CT: Does the fact that your frontman is on drums affect your live concerts?

JJT: So far it’s been cool. Of course, I want it to be great from an audience perspective and that poses some challenges, but I think we can totally make it work with some simple ideas. The fact that we’re a 3 –piece works in our favor so we can do like a reverse flying-V formation. I’m excited about the possibilities on bigger stages. A lot can be done with a riser and some lights. Naturally, I’m a big Phil Collins fan and would love to incorporate some of that influence in the live show. Like if I could go over to a piano and then back to the drums. We’ve also talked about the idea of me coming out front with the keytar. I think all of this will be further down the road, but excited about it already.

CT: How did you contact Boonsdale Records to release your debut album?

JJT: Well lucky for me I’m the owner of the label, so that was an easy sell haha. But I actually shopped it around a lot. I’ve been doing things DIY since forever, so I was kinda looking forward to collaborating with another label and working with a team. To find people who really believed in it. We got a couple of offers, but honestly, they just weren’t enticing enough. It’s rough out there. So we decided to release ourselves and I’m happy we did. In the end, no one will work it harder than myself, so better off. It’s more adventurous this way and more my style.

CT: I am surprised that you have already announced dates for Europe, do you think that today the doors are opening more easily than ten years ago or is it still complicated?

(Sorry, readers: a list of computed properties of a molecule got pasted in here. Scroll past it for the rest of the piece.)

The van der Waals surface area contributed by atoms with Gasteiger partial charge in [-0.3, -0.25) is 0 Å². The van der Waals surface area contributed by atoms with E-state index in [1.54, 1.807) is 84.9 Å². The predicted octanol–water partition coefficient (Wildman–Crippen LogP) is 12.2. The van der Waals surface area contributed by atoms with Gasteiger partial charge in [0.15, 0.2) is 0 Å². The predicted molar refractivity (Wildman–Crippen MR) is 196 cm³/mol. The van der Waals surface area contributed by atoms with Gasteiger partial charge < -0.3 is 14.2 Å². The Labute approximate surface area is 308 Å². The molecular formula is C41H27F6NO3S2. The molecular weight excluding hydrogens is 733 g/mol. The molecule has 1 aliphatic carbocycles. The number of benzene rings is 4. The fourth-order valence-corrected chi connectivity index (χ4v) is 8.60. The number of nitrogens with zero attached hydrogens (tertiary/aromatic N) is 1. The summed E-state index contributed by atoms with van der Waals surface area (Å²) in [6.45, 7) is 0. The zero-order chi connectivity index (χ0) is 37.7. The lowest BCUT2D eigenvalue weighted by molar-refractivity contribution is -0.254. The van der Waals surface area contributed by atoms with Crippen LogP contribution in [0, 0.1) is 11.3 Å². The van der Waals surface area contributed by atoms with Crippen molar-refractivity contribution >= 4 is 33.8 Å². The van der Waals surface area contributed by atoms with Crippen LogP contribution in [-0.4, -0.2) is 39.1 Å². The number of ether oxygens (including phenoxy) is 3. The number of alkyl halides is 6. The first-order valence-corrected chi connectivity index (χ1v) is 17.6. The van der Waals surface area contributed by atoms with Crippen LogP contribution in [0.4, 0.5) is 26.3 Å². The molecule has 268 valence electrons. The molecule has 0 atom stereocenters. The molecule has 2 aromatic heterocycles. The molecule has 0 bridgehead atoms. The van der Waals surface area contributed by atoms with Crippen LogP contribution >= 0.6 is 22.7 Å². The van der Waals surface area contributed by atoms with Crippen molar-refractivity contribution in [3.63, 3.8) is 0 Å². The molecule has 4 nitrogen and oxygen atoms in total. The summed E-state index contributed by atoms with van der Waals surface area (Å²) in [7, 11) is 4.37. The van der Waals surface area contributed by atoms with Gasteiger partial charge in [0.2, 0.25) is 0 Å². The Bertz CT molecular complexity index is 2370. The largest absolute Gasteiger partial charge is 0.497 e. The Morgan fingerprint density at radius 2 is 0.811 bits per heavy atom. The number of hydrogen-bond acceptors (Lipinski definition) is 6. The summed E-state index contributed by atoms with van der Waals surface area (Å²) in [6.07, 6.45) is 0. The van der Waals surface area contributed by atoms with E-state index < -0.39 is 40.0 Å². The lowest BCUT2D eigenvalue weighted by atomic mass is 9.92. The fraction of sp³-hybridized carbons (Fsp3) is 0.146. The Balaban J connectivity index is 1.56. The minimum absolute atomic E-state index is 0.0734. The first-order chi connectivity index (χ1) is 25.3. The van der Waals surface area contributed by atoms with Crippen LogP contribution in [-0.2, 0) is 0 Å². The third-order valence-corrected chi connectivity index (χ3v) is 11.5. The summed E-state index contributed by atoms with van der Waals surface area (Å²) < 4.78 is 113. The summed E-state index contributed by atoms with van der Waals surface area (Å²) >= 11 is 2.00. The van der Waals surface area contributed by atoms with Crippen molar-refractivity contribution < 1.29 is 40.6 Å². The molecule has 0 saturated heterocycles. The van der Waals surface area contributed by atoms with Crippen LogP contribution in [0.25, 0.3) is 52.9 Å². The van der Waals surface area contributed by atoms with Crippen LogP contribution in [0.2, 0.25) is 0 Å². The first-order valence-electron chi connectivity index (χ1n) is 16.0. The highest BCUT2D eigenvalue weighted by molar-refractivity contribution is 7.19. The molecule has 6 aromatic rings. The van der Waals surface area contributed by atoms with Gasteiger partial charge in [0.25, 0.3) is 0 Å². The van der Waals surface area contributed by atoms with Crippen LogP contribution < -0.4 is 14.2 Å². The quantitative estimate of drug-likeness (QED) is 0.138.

JJT: We had our eyes set on Europe right away, that’s where our biggest audience is and also where I’ve got the most contacts. Our March tour with Traveler is now getting rescheduled for June which was a bummer at first, but is actually working out better since the tour will be much longer now and we will hit more countries. I think it’s actually more difficult now than ever, especially with the pandemic dragging on and backing up tours further and further, ugh so brutal. And I guess it will be more complicated than ever too with vaccines and testing crap. We’re fortunate to have the experience and some clout to help make these tours happen, but it’s also an enormous amount of work and dedication. If anything, it will show that the bands who are out there touring are really the ones that want it the most.

CT: I suppose that Latin America will be an obligatory stop for Thunderor, do you have it contemplated?

JJT: Oh yes, we can’t wait to head down there. We’ve already got some shows supporting U.D.O. in Mexico (also in June) so that’s a good start. The fans are just so passionate, really looking forward to playing the material for those audiences.

CT: Finally, this is an obligatory question, what do you know about Skull Fist; will there be a new album soon?

JJT: Haha of course! We’ve been pretty quiet over the pandemic, but I’m happy to say that things will be picking up again real soon. We’ve actually just signed to a new label, with a very great team behind them, so we’re very stoked about that. I think that’s what we need at this point. The new album is done and will be out this spring. I can’t say much more than that haha but all will be revealed in probably February.

CT: Thank you very much for your time and congratulations on this great album! Any final words for readers?

JJT: Live your dreams, don’t give up, follow your heart. I hope that Thunderor can be a soundtrack for your adventures as it has been for mine.